Weakness: The backups.  You’d expect a drop-off from the starters, but at Tulsa it’s precipitous.  The second unit is dominated by inexperienced underclassmen that aren’t quite ready to play significant minutes in 2007.
Outlook: Even without star Nick Bunting, Tulsa is home to Conference USA’s best linebackers, a nicely blended group that’ll help the Hurricane near the top of the league in total defense.
Rating: 7

Secondary

Projected Starters: The loss of three quality starters to graduation makes defensing the pass a focal point for Tulsa heading into the 2007 season.  The secondary features five players, two corners and safeties to go along with a bandit, a safety/linebacker hybrid.  Playing the position this year will be Steve Craver, a 6-1, 212-pound senior that has the physical tools to have an outstanding final season.  He run very well, hits like a linebacker and is as healthy as he’s ever been in his Tulsa career. 

In Todd Graham’s defense, the safeties play a significant role in run and pass defense, giving senior Anthony Germany and junior Randy Duncan an opportunity to stand out this fall.  Germany begins his third season as a starter with all-conference aspirations.  An intimidating defender in the secondary, he needs to revert to his 2005 form when he led the Hurricane with 13.5 tackles for loss. 

Duncan has persevered through injuries and academic problems to reach the top of the depth chart at free safety.  He’s 6-2 with solid coverage skills, but will have a hard time filling the shoes of two-time all-conference player Bobby Blackshire.

Returning starter Roy Roberts is easily the program’s best cover man.  An underrated open filed tackler, he was fourth on the team last year with 36 solos and chipped in a half-down pass breakups. 

The other corner, however, is a glaring question mark.  For now, the answer will be sophomore Charles Davis, who played well enough in the spring to earn the promotion.  While his athletic ability is obvious, he’s also just 5-9 and 165 pounds, which will be a serious liability against bigger receivers.                      

Projected Top Reserves: At 6-2 and 220 pounds, junior Ty Page hits like a linebacker, yet moves like a corner.  One of the group’s best all-around athletes, he’ll back up Craver at bandit this year before succeeding him in 2008. 

Sophomore Josh Burris put heat on Duncan in the spring, and will continue to do so throughout the season.  He’s only 5-10 and 188 pounds, but has shown a tendency to play a lot bigger. 

In a shallow pool of talent, sophomore Kenny Sims is capable of quickly becoming the Hurricane’s most dependable cornerback off the sidelines.  He played in ten games as a true freshman, and after starting the  spring at safety, made a nice transition to corner.           

Watch Out For… a monster season from Craver.  This defense forces the safeties to make plenty of plays, a challenge that the senior is up to now that he’s finally at full strength.
Strength: Physical play.  All of the safeties, including the backups, are big hitters that will intimidate opposing receivers and press up to support the run defense.
Weakness: Depth at corner.  After Roberts, things get dicey in a hurry.  Davis played well in the spring, but that was against a very green group of Tulsa receivers.  If he can’t hack it, there aren’t many other viable options deeper on the depth chart.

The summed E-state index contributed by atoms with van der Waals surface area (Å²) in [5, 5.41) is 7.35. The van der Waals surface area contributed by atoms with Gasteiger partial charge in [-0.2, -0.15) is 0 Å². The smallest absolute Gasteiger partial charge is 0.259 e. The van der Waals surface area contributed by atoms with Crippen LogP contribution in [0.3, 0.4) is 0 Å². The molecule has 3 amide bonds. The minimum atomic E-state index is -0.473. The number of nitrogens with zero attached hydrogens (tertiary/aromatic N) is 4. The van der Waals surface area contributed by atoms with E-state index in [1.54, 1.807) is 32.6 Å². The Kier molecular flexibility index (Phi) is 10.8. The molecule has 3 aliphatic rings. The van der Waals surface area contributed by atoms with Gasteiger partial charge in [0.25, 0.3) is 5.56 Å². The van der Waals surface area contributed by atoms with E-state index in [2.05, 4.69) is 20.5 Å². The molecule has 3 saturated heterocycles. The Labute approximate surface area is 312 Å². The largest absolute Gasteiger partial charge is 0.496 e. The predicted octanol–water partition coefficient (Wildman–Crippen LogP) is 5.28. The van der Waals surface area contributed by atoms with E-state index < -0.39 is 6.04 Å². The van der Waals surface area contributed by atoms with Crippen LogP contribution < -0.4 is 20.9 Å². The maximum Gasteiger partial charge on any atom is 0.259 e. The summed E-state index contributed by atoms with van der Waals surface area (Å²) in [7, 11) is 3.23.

Outlook: This is not a vintage Hurricane secondary, which has been so good over the past few seasons.  While they’ll shine on run downs, better quarterbacks will move the ball through the air, especially if the pass rush is slow to come around.
Rating: 5.5

Special Teams

Projected Starters: Junior kicker Jarod Tracy didn’t get many chances last season, but when he did, he rarely disappointed.  In his first season as the starter, he was 11-of-12 on field goal tries and 43-of-45 on extra points.  More important, Tracy displayed excellent leg strength, hitting all four attempts outside 40 yards, including one from 50.  While he still needs work on kickoffs, he’s been an unexpected find for the special teams. 

After splitting the punting with inconsistent Chris Kindred in 2006, junior Paul Jurado is hoping to have the job all to himself this fall.  Last year, he averaged just over 40 yards a punt, placing one-third of his 18 punts inside the opponents’ 20.          

The graduation of Idris Moss leaves the Hurricane looking for both a new kick and punt returner.  Likely filling both roles will be Charles Davis, an undersized and elusive sophomore, who was a hit covering kicks in 2006.

Projected Top Reserves: Jurado’s competition at punter will be coming from sophomore Alexander Bridge, who possesses a stronger leg, yet lacks the consistency and experience to win the job at this point in his career.  If Tracy suddenly digresses, Tulsa could turn to Robert Jaworski, a transfer from Georgia Military College.

Watch Out For… Tracy to get limited opportunities to shine again this year.  In this offense, fourth down is often just another opportunity to get a first down, so Tulsa could frequently be passing on a chance for three in 2007.
Strength: Kick coverage.  Only three teams in the country were better at covering kicks last year than Tulsa, which held opposing returners to less than 16 yards a return.  This is especially important in a year that kickoffs are being pushed back five yards to the 30.
Weakness: Punting.  Neither Jurado nor Bridge looking especially sharp in the spring, raising concerns that the punt team could be an adventure for a second consecutive season. 
Outlook: If Davis can breathe life into the return game, the special teams unit figures to be no worse than average in 2007.  Tracy’s a quality kicker who should start receiving some of the recognition he deserves in 2007.   
Rating: 5.5

   

Related Stories
2007 Tulsa Preview - Offense
 -by CollegeFootballNews.com  Jun 19, 2007
2007 Tulsa Preview - Depth Chart
 -by CollegeFootballNews.com  Jun 19, 2007
2007 Tulsa Preview
 -by CollegeFootballNews.com  Jun 19, 2007